People Pretending to Be CDC Officials Are Knocking on Doors, Selling Fake Coronavirus Testing

Actual health workers testing for COVID-19 in Florida. Wilfredo Lee/AP

The coronavirus is a rapidly developing news story, so some of the content in this article might be out of date. Check out our most recent coverage of the coronavirus crisis, and subscribe to the Mother Jones Daily newsletter.

At this point, it should be no surprise that there are people out there trying to profit off of the coronavirus pandemic. Some of them are more shameless in their efforts than others. But reports of a new scam happening during this time of great fear and uncertainty takes it to a new level: People are knocking on doors, impersonating Centers for Disease Control and Prevention workers, offering to test people for COVID-19 for money. 

The office of New York’s Attorney General, Letitia James, sent out a release on Thursday evening alerting people to the new scam, which her office says has been happening to residents in the upstate New York county of Otsego, which includes Cooperstown. But the problem doesn’t seem to be limited to one county in New York. Local police departments in Ohio and Florida have received similar reports of a people knocking on doors, dressed in white lab coats, masks, and gloves claiming to be officials from the CDC or the Department of Health and offering to test people for COVID-19 for money. 

The scam has even made its way to South Africa. 

Though drive-through COVID-19 testing centers are starting to pop up around the country, the best way to be tested is to follow the guidelines provided by the CDC. “New Yorkers should know that no one from the CDC, or any other health agency, is knocking on doors to provide tests for the coronavirus for a fee,” James said in a statement. “We must remain vigilant against any scam designed to exploit people‚Äôs anxiety, especially during a global pandemic.”

We've never been very good at being conservative.

And usually, that serves us well in doing the ambitious, hard-hitting journalism that you turn to Mother Jones for. But it also means we can't afford to come up short when it comes to scratching together the funds it takes to keep our team firing on all cylinders, and the truth is, we finished our budgeting cycle on June 30 about $100,000 short of our online goal.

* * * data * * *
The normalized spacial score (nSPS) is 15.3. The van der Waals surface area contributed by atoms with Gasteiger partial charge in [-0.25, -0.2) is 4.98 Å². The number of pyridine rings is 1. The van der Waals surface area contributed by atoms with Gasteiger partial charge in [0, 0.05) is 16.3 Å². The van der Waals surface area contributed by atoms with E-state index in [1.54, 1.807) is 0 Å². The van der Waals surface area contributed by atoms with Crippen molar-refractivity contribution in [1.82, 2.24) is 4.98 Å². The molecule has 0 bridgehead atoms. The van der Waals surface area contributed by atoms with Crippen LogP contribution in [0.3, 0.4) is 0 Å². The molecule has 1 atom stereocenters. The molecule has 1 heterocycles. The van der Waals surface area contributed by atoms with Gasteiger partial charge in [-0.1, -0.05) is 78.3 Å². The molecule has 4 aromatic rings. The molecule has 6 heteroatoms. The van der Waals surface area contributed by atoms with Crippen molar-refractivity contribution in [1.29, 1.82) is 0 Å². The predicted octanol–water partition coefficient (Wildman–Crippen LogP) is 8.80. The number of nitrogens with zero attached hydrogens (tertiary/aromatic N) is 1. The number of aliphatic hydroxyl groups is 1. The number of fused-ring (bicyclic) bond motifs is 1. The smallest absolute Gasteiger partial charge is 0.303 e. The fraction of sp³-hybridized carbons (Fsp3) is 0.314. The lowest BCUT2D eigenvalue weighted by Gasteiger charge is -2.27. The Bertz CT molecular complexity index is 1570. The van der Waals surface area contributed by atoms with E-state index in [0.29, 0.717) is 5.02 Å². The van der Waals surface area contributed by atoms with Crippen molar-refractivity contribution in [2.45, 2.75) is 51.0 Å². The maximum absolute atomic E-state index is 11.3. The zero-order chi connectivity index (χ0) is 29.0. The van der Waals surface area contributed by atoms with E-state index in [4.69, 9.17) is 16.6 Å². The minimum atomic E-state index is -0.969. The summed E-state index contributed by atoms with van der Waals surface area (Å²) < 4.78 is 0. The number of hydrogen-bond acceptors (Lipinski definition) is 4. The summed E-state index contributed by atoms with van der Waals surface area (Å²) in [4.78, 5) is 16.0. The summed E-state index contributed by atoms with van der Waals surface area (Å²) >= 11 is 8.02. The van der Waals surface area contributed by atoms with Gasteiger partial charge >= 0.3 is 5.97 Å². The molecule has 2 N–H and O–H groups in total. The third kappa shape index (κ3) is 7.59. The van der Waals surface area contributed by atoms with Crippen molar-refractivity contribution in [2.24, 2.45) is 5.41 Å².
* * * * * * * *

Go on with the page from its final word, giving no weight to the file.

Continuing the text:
This is no time to come up short. It's time to fight like hell, as our namesake would tell us to do, for a democracy where minority rule cannot impose an extreme agenda, where facts matter, and where accountability has a chance at the polls and in the press. If you value our reporting and you can right now, please help us dig out of the $100,000 hole we're starting our new budgeting cycle in with an always-needed and always-appreciated donation today.

payment methods

We've never been very good at being conservative.

And usually, that serves us well in doing the ambitious, hard-hitting journalism that you turn to Mother Jones for. But it also means we can't afford to come up short when it comes to scratching together the funds it takes to keep our team firing on all cylinders, and the truth is, we finished our budgeting cycle on June 30 about $100,000 short of our online goal.

This is no time to come up short. It's time to fight like hell, as our namesake would tell us to do, for a democracy where minority rule cannot impose an extreme agenda, where facts matter, and where accountability has a chance at the polls and in the press. If you value our reporting and you can right now, please help us dig out of the $100,000 hole we're starting our new budgeting cycle in with an always-needed and always-appreciated donation today.

payment methods

We Recommend

Latest

Sign up for our free newsletter

Subscribe to the Mother Jones Daily to have our top stories delivered directly to your inbox.

Get our award-winning magazine

Save big on a full year of investigations, ideas, and insights.

Subscribe

Support our journalism

Help Mother Jones' reporters dig deep with a tax-deductible donation.

Donate